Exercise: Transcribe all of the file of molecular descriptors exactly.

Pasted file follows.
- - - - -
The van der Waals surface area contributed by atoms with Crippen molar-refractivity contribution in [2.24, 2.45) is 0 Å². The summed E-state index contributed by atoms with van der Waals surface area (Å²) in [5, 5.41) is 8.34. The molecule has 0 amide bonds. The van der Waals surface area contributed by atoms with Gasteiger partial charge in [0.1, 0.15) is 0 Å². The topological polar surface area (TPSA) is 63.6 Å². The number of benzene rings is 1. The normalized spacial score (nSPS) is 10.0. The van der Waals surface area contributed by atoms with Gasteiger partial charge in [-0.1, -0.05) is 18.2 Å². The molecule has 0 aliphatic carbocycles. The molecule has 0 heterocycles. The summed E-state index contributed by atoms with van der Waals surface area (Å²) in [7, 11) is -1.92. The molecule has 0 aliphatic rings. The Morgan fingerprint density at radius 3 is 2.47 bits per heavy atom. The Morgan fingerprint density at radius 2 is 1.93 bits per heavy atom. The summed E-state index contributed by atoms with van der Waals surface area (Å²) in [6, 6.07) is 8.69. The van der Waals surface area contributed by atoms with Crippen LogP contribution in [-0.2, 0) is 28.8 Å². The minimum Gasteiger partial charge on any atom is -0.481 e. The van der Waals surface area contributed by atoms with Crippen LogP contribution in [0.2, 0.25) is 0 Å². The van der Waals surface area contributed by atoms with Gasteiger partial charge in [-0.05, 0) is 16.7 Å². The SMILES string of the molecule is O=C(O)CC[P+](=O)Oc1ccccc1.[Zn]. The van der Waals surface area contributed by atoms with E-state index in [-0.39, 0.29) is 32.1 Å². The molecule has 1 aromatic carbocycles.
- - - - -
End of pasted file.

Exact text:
The van der Waals surface area contributed by atoms with Crippen molar-refractivity contribution in [2.24, 2.45) is 0 Å². The summed E-state index contributed by atoms with van der Waals surface area (Å²) in [5, 5.41) is 8.34. The molecule has 0 amide bonds. The van der Waals surface area contributed by atoms with Gasteiger partial charge in [0.1, 0.15) is 0 Å². The topological polar surface area (TPSA) is 63.6 Å². The number of benzene rings is 1. The normalized spacial score (nSPS) is 10.0. The van der Waals surface area contributed by atoms with Gasteiger partial charge in [-0.1, -0.05) is 18.2 Å². The molecule has 0 aliphatic carbocycles. The molecule has 0 heterocycles. The summed E-state index contributed by atoms with van der Waals surface area (Å²) in [7, 11) is -1.92. The molecule has 0 aliphatic rings. The Morgan fingerprint density at radius 3 is 2.47 bits per heavy atom. The Morgan fingerprint density at radius 2 is 1.93 bits per heavy atom. The summed E-state index contributed by atoms with van der Waals surface area (Å²) in [6, 6.07) is 8.69. The van der Waals surface area contributed by atoms with Crippen LogP contribution in [-0.2, 0) is 28.8 Å². The minimum Gasteiger partial charge on any atom is -0.481 e. The van der Waals surface area contributed by atoms with Crippen LogP contribution in [0.2, 0.25) is 0 Å². The van der Waals surface area contributed by atoms with Gasteiger partial charge in [-0.05, 0) is 16.7 Å². The SMILES string of the molecule is O=C(O)CC[P+](=O)Oc1ccccc1.[Zn]. The van der Waals surface area contributed by atoms with E-state index in [-0.39, 0.29) is 32.1 Å². The molecule has 1 aromatic carbocycles.